Bursting in erotic allure

Date: 
07/06/2010

SmithOhHoneyBaby

"Oh, Honey Baby" 2008 by Montgomery Perry Smith

In Montgomery Perry Smith's new show entitled Daisy Chain at Pawn Works he fuses beauty and horror through a collision of found and fabricated materials. The sculptural forms hang on the wall protruding like little worlds the viewer is teased to peer in. He disguises found chair pieces using them as a base to build these 'other-worldly' scapes. He meticulously hand crafts his pieces using lace, felt, paper, and plastic flowers.

The circular form is a repeated structure in Monte's worlds. In 'Oh Mother' 2009 the central orifice is built out of blown glass petals beyond which maybe a snake rolling into a deep well. The friction created by using soft and hard, wet and dry materials creates an erotic allure in the work. The play between beauty and horror is exquisitely executed by Monte's attention to detail creating a frisson that radiates from the work.

In 'Oh Honey Baby' 2008 multiple orifices are created by thick black felt meticulously fringed by the artist surrounding a central orifice created out of white lace. In the center protrudes a hexagonal glass form, which protects a phallic stem of bees wax. Smith defines them as reliquaries and in this particular piece he was haunted by the depletion of bees. Yet he entices the viewer into the concept by the use of humour and sexual connotation: 'Oh Honey Baby...Do you realise you are staring right through my cock ring?' The cock ring is placed right in the center of the viewer's eyes.

My favorite piece in the show is entitled 'Tease' 2010. It's a wig made from human hair hanging at crouch level. As you look down you peer into an orifice formed out of glass surrounded by an edging of lace. Its simplicity in construction vibrates a charge of horror and pleasure.

MontgomeryPerrySmiths
Do the orifices in Monte's work symbolise the anus or refer to the sensations of an orgasmic state experienced by gay men and women? In 'Tease' it very much the former, an anus but in the majority of the work I would suggest Smith symbolises a metaphorical manifestation of the later- the orgasmic experience. The recurrent circular formation in Monte's work is a celebration of sexuality which is referenced in the title of the exhibition 'Daisy Chain' and played with in the titles of the individual pieces, for example Oh Honey Baby!'. It's not sexuality of pure pleasure it is the beauty and the horror combined, it's the flowers and the chains. Monte has drawn references to being a young gay male growing up in a world where the black shadow of death is synonymous with sexuality, stereotypically associated with gay male culture but is a reality we all have to deal with. The materiality is poetic and the allusion to sexuality is subtle but cajoling in a playful manner employing the irony reminiscent in Restoration Comedies.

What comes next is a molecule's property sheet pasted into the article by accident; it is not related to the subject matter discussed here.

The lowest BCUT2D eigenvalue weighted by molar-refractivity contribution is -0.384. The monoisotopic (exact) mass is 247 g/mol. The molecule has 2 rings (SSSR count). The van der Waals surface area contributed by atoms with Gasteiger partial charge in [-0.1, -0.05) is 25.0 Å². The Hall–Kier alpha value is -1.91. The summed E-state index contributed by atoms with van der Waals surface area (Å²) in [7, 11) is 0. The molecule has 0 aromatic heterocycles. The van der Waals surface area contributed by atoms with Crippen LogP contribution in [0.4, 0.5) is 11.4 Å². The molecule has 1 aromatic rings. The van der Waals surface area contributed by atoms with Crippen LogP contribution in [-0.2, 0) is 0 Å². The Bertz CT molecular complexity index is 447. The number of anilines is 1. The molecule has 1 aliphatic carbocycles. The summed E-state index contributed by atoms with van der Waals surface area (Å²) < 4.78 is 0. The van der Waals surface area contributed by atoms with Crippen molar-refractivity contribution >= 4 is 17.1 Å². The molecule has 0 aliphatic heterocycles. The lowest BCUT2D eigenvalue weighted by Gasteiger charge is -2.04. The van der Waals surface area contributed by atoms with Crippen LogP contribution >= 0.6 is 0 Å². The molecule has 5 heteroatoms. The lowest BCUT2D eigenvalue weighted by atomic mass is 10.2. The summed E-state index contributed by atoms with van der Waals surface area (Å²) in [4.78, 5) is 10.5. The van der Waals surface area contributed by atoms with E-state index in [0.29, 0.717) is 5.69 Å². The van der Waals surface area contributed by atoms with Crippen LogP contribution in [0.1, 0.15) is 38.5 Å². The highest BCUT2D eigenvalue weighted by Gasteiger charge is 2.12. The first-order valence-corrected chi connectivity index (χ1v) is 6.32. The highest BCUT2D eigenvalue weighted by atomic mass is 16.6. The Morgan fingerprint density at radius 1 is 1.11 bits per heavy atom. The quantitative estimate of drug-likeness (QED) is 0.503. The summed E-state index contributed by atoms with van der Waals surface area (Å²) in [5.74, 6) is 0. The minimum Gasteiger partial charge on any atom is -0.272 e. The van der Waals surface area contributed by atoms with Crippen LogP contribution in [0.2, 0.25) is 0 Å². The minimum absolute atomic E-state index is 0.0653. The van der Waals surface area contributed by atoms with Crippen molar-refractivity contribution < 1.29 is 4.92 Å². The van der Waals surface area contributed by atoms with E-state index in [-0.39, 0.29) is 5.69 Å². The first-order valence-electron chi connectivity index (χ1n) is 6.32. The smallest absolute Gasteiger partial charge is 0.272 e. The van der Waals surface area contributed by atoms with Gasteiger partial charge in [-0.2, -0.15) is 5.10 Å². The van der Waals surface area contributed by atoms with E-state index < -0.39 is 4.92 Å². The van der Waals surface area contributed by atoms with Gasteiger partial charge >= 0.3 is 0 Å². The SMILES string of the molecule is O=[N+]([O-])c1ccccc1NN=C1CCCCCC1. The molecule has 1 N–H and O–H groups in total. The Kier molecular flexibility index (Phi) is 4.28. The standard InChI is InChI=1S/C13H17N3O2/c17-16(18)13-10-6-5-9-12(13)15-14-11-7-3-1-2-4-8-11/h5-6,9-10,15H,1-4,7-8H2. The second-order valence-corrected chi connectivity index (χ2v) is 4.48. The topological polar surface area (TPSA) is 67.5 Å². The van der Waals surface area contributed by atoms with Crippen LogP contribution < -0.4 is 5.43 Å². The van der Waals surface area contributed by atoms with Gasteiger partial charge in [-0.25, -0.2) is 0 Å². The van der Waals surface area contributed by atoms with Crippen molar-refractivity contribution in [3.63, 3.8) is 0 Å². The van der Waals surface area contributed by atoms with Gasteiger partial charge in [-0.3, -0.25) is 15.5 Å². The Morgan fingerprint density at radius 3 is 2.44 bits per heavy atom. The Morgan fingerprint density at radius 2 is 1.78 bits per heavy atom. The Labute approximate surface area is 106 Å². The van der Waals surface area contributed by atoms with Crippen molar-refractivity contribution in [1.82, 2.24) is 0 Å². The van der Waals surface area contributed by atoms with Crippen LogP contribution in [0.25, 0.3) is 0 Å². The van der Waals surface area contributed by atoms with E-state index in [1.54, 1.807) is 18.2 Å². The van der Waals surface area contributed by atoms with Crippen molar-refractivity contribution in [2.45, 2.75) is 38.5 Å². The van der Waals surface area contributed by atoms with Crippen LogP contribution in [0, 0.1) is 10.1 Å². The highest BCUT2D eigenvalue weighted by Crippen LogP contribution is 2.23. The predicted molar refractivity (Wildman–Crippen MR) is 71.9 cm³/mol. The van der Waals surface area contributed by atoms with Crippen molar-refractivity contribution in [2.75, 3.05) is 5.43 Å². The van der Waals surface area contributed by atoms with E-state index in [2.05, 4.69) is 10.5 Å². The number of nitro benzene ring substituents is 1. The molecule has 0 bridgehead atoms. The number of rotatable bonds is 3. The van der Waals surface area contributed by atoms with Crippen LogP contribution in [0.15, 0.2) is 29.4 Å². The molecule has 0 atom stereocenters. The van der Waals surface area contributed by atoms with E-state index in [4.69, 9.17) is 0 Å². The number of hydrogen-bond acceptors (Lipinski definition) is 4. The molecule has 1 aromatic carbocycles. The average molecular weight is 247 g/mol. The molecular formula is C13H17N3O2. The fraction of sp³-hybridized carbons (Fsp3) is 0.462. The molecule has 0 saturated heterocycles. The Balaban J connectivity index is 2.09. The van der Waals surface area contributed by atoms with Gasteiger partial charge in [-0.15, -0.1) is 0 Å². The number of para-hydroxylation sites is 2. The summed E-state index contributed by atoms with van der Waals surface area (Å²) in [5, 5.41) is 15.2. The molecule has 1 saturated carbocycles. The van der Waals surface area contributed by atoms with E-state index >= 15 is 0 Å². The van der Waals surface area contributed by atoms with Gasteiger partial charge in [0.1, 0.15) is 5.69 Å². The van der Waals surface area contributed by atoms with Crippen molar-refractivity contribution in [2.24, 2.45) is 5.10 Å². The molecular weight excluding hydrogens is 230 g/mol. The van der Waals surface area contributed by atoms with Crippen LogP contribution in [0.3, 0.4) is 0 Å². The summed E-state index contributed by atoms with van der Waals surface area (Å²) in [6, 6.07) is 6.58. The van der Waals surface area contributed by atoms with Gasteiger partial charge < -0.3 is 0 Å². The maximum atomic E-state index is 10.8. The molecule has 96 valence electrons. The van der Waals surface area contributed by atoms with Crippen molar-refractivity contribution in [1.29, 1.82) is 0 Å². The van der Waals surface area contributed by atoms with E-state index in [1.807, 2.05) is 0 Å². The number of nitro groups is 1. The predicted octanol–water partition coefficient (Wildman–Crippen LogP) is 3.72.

Other smaller pieces in the show are not as successful in terms of their allure but do create a visual rhythm for the eye around the exhibit. For instance 'Pearl Necklace' and 'Daisy Chain' although cut with great precision out of leather they don't utilize the friction between materials that Monte is so successful at in 'Oh Mother' and 'Oh Honey Baby'.

The French philosopher, Kristeva explores the friction between fear, repulsion, beauty and desire in her conception of 'The Abject'. 'The Abject being a state which one passes through horror to reach ecstasy. Monte creates this frisson aesthetically by fusing wet and dry, soft and hard materials composed into these worlds where one is dared to look closer. Monte's work stands strong in a tradition of textile (fiber) art practice and would not look out of place in private and museum collections.

Pawn Works is located at 1050 N. Damen Ave. Open until Sun., July 25 by appointment only, call Nick at 312.841.3986.

 

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